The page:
But I think most people can understand the concept of exclamation or interrogation without the space, thus it subconsciously pisses off people like us. And also upsets those who have better than average grammar skills (for example, those whose mothers were language teachers). Or should I say, skillz of them who's Mothers teached grammer.

I avoid multiple ? or ! marks unless I'm really pissed off; then I don't take any responsibility for my punctuation.
I was taught, in Ireland, to put a space before a question mark, and before an exclamation mark. When I came to Germany I was told that no space should be left before a question mark in written German.

None of my english teachers were French, however I am the bastard son of the greatest leader history has ever known.

Vive le Jacque !
it is a common practice in the US to put two (2) spaces between sentences
BD's dead right about that one...after years of typing out term papers and physical submissions with the two space convention, I somehow found myself editing online work. In that capacity, I had to retrain myself on those spaces, because two spaces screws with coding--or at least it screws with the coding of our site. When you're dealing with articles that weigh in at 12-20 Word pages at 12 point font, there's a lot of grind work searching the buggers out. Better just to unlearn the extra space.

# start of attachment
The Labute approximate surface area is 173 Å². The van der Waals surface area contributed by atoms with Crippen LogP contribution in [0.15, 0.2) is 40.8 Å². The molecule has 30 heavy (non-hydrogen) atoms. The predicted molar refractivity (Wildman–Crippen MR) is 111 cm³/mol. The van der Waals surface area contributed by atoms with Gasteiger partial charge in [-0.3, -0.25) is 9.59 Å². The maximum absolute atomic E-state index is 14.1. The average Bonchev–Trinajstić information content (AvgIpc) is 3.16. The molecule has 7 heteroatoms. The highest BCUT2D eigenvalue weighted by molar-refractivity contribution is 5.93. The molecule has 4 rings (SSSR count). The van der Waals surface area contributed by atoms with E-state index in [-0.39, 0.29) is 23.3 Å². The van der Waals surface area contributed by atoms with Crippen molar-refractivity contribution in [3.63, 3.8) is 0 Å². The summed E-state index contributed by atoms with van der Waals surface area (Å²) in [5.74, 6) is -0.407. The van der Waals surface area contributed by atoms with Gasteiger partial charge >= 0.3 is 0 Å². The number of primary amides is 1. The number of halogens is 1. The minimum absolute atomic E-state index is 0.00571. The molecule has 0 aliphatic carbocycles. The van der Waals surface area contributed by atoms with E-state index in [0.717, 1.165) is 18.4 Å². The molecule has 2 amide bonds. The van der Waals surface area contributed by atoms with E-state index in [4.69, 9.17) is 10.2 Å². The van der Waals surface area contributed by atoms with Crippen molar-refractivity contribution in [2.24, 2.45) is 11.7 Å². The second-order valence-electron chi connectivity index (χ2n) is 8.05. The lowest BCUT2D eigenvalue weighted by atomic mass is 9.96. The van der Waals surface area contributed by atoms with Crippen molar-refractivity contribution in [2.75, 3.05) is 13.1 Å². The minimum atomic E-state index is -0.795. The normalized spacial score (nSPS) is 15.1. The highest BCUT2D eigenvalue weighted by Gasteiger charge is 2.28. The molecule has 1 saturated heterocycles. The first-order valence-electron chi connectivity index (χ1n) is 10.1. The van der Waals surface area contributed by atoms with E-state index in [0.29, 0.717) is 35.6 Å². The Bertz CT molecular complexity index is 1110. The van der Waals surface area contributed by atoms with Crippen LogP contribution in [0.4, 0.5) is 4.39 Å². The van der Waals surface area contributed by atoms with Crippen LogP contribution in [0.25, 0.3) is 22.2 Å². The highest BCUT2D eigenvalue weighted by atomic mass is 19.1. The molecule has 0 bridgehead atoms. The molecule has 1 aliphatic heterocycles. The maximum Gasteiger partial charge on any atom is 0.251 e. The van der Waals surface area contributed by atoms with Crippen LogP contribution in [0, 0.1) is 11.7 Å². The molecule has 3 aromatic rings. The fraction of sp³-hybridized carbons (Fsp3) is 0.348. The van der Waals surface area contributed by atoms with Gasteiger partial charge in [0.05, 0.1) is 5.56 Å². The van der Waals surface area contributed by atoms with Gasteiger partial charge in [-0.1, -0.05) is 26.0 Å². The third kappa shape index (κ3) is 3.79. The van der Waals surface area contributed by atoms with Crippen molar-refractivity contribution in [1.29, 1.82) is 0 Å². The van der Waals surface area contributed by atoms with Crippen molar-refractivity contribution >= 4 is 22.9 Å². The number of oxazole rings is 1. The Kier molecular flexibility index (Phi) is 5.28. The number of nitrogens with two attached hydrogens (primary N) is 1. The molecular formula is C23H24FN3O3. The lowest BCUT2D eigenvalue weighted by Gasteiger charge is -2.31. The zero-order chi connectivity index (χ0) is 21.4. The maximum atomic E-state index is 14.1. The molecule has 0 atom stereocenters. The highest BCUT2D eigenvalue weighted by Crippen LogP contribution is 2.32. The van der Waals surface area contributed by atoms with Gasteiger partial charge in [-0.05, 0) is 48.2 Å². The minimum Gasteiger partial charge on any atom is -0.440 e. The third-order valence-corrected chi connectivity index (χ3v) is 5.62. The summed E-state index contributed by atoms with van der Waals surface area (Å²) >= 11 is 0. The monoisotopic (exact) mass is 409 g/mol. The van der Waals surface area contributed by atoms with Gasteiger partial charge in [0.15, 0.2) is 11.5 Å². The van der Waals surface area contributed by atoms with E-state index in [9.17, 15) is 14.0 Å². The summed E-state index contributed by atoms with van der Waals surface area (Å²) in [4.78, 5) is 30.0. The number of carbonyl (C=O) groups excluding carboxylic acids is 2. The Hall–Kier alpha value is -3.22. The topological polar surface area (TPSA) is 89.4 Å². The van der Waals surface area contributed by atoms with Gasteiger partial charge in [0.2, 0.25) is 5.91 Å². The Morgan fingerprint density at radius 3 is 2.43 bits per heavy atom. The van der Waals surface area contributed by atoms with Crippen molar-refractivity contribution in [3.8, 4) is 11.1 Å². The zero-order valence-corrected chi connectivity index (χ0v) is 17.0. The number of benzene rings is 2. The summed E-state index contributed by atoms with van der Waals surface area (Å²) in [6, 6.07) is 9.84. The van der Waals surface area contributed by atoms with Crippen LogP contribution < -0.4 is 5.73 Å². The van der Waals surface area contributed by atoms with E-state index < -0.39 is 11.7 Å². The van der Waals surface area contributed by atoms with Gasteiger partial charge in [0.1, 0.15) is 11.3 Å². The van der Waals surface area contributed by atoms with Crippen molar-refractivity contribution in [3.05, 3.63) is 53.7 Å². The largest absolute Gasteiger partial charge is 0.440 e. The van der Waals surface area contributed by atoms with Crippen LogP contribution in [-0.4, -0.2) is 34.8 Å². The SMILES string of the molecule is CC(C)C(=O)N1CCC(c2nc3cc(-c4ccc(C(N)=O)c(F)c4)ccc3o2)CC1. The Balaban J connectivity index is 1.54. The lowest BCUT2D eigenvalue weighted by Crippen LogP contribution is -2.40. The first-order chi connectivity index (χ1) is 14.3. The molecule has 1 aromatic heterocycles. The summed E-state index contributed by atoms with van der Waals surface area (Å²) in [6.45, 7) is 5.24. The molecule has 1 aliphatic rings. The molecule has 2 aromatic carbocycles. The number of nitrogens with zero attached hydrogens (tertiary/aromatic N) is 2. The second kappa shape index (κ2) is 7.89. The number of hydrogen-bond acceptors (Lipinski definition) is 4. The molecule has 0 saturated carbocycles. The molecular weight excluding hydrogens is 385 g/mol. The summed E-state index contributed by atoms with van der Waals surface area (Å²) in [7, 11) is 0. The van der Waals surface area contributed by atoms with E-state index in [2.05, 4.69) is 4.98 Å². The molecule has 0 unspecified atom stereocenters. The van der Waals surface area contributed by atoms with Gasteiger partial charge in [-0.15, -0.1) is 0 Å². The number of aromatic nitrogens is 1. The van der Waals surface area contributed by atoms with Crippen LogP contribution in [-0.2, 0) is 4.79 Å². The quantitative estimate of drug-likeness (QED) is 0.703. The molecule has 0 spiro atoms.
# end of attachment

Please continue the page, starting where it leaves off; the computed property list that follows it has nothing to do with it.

it is a common practice in the US to put two (2) spaces between sentences -
I did a lot of typing for the school newspaper, as a kid, before computers came about, and I cannot break the habit of following a period with 2 taps on the spacebar. Nor do I try.
I preferred a space before ? and ! but I understand its unconventional. Based on Yeti's comment, I must also have been taught that.

I think the space looks better gives more emphasis to the ?!, but I'm learning to be conventional .